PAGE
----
Madwomen in the Attic

The Madwoman in the Attic is a famous piece of feminist literary criticism that dissects the feminine ideal and its opposite, as exemplified by the relationship between Jane Eyre’s heroine and Bertha Rochester, the wife of Jane’s love, locked in the attic of their home. Madwomen in the Attic is also new comedy by Aoife Kennan, centered on a therapy group for victims of domestic abuse. Though the production often amused and occasionally illuminated, a number of sudden shifts in tone and subject left it feeling jarringly schizophrenic.

Madwomen in the Attic’s lack of focus in format and genre keeps it from rising from ‘issue play’ to ‘good play’.

Much of the comedy is dry, quiet, subtle and quite effective. My favorite character was Jane (perhaps a reference to Eyre), played by Olivia Le Andersen, who was a perfect parody of a therapist, and able to get jokes across without forcing punchlines.

But there was also Tony, played by Rosanna Suppa, who is funny in her own right but in a completely different way: loud, crass and outrageous. In her opening monologue, her style won me over, though grating at the furthest extreme. But in her interactions with other characters, her comedy often tended to distract rather than complement what the other characters were doing. Perhaps this is meant to be a comment on the isolating effect of her experience, but if so, it didn’t come across.

Scenes were interspersed by musical numbers performed by a member of the cast, and backed by choreography provided by the other members. Again, in its own right, this was quite nice, and Joanna Clarke’s voice is lovely, but it didn’t gel with anything that came before or after, except in a loose, thematic sense. And it didn’t seem like the long transition was necessary for costume change or to delineate the passage of time. The few bits of physical comedy slid into these moments, however, were pretty great.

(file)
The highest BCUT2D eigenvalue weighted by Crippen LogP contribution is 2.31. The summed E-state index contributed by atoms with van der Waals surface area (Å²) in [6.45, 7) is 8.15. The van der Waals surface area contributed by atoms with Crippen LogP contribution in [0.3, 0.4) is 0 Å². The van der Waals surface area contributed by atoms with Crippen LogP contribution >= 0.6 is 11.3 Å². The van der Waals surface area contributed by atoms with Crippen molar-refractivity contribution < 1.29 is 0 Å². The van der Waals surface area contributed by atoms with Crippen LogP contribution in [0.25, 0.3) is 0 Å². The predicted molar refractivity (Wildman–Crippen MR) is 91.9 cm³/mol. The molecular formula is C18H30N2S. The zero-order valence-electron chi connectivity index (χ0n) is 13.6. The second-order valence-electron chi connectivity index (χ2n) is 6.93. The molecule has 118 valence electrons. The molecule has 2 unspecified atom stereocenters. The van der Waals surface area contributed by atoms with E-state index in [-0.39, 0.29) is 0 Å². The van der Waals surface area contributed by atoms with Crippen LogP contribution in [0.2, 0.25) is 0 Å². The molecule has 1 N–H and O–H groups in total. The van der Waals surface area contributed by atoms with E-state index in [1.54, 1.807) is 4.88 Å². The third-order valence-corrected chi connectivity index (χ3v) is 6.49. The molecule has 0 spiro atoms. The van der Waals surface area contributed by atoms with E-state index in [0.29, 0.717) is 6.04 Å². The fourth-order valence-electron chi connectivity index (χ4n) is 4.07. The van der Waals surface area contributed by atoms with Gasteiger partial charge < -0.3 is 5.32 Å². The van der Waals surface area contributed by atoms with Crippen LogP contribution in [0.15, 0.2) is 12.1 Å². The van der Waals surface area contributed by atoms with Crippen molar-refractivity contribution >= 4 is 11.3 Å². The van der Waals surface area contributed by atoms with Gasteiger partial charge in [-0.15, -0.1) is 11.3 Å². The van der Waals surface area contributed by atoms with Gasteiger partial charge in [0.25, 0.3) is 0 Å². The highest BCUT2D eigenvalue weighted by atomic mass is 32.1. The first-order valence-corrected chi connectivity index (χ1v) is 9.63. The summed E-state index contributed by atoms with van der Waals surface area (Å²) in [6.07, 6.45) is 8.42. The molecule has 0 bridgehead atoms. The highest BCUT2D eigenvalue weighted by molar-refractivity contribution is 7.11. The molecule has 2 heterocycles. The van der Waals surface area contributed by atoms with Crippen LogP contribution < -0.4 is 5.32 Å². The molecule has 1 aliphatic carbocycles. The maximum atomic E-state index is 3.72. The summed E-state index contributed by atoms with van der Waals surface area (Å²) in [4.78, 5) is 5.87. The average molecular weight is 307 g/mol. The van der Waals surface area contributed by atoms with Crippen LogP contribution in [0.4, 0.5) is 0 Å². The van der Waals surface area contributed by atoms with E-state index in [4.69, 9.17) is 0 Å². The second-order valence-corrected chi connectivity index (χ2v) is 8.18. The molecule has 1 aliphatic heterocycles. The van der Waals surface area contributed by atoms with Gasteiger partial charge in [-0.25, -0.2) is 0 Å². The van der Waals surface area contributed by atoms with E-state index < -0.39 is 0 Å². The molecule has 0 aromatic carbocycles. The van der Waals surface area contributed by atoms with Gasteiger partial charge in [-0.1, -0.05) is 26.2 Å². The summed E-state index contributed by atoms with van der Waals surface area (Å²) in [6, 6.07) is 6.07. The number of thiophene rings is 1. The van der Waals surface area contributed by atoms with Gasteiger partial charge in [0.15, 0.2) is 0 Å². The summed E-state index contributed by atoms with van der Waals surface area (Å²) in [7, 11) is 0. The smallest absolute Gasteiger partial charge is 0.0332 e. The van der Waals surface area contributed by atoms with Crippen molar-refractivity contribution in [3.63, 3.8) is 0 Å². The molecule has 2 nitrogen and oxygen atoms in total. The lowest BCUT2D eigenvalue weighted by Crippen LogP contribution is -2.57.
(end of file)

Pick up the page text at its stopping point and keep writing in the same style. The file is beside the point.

Some tonal uncertainty could have been forgiven if the plot were stronger. But it seemed like the audience learned more about the characters than the characters learned about themselves. The revelations were all to us or the other characters, leaving their personal arcs quite flat. I saw essentially the same people at the end of the play as the beginning, leaving me wondering what the point of it all was.

Madwomen in the Attic’s lack of focus in format and genre keeps it from rising from ‘issue play’ to ‘good play’.

Reviews by Bennett Bonci

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The Blurb

Classic female Brontë figures are stripping off their corsets, breaking down the attic door and elbowing their way into the twenty-first century. Welcome to Haworth parish hall’s weekly Women's Aid meetings. A dark comedy. Byronic heroes not invited.

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